Had another pleasant Critical Mass ride Saturday afternoon. Despite some scary looking skies and a couple lightning strikes up in the Buda Hills, we had only a few minutes of rain, and by the time we got to the ride's end in City Park, the sun was blazing.
The Hungarian state wire service MTI put participation at 20,000-30,000, which is par for the course for the last three years. The MTI report stated further that no accidents or other disruptions took place.
On this occasion, I was joined by Kristin and our almost year-old daughter Sequoia (Her older brother was indisposed with a birthday party -- I suppose the same will happen with Sequoia when she's old enough to decide these things for herself). Most of the ride, you could barely see her under her helmet, which despite having been the smallest at the store, is several sizes too big. Whenever she goes out with us she starts sucking her thumb and disappears like a Mexican peasant under a sombrero.
The ride route passed by a couple street-work projects on the Pest side. The first was a new bike path that's part of an attractive, EU-subsidised renovation of Marcius 15 ter on the Danube bank. Typical of Budapest, the path doesn't appear to link up to anything on either end. That's because, at least for the last seven years or so, cycling infrastructure is never built for its own sake, but only as an add-on of another project.
The other road works was the rapidly progressing renovation of the kiskörút between Astoria and Deák tér. When it's finished, it's supposed to include bike lanes on both sides of the street. The work hasn't advanced enough to show how this will look but it's getting close.
The ride concluded at City Park, but this year, instead of being on the flat field behind the Petöfi csarnok concert hall, we were across the street on a little hill called Királydomb. At 25-30 metres, it's not much of a hill, but it afforded a good view of scene.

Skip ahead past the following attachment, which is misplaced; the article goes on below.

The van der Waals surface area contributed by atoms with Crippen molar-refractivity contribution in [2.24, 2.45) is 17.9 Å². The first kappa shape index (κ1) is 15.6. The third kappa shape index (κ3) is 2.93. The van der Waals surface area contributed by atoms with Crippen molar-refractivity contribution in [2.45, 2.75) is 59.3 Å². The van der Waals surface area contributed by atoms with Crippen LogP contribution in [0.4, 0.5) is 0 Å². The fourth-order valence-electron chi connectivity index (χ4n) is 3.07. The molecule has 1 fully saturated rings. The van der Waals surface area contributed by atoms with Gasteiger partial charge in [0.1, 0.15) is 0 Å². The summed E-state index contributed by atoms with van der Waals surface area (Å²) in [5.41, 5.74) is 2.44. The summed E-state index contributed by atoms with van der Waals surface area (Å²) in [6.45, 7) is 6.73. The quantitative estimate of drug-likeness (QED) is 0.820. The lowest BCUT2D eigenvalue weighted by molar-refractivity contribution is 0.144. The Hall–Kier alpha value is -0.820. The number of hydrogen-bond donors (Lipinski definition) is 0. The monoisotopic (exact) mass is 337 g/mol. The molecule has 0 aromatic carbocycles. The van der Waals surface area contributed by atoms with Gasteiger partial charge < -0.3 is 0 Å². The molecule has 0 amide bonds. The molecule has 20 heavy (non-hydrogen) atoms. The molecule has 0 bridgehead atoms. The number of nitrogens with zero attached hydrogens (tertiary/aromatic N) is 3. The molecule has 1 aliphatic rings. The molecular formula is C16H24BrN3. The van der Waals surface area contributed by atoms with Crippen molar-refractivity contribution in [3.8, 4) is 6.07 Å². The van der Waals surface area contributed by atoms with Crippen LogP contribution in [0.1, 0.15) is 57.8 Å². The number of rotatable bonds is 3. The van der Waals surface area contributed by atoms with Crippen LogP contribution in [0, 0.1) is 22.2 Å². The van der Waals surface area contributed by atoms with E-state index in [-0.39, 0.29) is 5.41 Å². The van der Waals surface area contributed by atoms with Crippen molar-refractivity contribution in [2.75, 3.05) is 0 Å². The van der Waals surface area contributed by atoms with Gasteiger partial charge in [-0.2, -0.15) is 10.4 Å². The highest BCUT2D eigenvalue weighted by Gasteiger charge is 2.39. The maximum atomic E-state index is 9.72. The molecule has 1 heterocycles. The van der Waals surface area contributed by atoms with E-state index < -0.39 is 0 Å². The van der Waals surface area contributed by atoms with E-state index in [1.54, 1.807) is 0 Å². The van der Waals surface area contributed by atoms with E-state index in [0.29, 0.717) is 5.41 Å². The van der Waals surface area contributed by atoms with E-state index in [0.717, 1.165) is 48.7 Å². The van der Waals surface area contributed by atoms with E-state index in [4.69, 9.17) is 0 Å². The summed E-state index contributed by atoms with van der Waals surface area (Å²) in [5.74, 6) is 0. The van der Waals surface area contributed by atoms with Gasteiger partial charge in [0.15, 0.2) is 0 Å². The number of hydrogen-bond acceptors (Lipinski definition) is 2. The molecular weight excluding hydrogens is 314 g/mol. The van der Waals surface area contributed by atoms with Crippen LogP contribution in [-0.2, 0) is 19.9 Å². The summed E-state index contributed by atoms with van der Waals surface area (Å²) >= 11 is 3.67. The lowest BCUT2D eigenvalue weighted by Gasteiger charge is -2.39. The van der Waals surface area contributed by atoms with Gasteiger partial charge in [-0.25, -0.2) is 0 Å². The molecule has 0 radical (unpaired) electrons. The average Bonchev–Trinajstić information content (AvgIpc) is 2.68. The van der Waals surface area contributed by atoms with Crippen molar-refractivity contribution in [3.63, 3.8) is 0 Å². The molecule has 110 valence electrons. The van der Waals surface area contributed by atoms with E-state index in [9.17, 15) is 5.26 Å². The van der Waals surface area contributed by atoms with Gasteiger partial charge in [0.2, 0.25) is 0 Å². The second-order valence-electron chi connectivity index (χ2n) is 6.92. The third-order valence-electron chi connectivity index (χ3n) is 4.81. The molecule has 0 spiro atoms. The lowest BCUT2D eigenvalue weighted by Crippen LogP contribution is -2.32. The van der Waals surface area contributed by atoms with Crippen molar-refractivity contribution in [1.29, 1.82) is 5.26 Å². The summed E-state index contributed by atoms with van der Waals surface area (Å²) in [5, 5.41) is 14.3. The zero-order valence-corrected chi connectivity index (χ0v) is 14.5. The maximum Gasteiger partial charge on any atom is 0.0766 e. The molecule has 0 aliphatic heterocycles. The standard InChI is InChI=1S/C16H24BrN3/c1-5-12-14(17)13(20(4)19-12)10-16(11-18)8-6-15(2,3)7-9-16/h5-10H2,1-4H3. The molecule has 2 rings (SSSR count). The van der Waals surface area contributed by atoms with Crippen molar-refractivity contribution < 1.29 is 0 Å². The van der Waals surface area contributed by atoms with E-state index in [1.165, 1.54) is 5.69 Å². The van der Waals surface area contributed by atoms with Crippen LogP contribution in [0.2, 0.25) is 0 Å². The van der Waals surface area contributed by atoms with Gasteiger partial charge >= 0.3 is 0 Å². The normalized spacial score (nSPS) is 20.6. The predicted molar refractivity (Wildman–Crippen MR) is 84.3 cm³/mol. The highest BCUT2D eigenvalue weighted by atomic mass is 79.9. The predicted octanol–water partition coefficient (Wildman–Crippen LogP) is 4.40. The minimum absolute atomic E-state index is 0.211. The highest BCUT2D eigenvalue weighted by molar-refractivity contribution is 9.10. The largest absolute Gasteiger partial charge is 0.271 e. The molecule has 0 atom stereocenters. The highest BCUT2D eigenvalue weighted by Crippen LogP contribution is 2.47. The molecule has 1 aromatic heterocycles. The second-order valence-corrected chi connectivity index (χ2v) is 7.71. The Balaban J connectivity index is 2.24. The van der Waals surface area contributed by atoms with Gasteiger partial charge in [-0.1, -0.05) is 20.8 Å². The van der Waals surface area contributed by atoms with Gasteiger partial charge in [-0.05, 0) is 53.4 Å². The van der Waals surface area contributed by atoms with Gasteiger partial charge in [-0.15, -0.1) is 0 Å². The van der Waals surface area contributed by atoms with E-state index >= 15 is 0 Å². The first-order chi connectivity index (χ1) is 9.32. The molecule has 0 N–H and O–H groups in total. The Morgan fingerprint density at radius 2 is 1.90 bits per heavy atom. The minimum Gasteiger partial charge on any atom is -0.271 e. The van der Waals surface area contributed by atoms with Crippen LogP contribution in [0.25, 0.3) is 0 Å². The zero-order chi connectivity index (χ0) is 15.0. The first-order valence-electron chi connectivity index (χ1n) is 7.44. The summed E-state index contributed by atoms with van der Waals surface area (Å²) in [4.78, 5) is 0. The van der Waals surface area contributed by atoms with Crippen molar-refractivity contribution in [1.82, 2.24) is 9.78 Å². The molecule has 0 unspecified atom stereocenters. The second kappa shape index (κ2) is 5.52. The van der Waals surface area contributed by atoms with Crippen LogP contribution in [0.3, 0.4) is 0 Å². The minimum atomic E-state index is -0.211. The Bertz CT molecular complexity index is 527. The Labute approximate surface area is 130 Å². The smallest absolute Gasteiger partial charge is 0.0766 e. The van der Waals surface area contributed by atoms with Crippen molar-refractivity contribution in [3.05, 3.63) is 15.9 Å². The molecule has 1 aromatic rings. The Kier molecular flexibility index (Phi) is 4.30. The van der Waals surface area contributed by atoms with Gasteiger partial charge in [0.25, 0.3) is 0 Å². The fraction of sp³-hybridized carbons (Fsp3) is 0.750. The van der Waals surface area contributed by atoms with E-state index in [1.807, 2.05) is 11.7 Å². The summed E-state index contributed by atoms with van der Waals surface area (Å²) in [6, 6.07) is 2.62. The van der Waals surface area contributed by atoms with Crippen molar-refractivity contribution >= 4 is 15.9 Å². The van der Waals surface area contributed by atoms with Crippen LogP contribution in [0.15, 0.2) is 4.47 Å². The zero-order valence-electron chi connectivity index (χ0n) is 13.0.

One thing I could NOT SEE was a beer vendor. There were plenty of stands selling those fluffy, soft pretzels that seem to be a Hungarian specialty. But no one had beer. Last spring, all the vendors had cold beers and there were also a bunch of guys roaming through the crowd with insulated backpacks full of beer.
I suspect that the heavily advertised police crackdown on cyclist mischief had something to do with it. Actually, I noticed that many participants had tins of beer in their hands (see above, behind Kristin and Sequoia) but it may have been because they were better planners than me and brought their own. Note to self: Plan better for next Critical Mass.
If there is a next Critical Mass. This spring's event was billed "the first last Critical Mass." It's hard to know what that means, if anything. But I'm very curious what will happen in September, when the year's second Critical Mass is traditionally scheduled.
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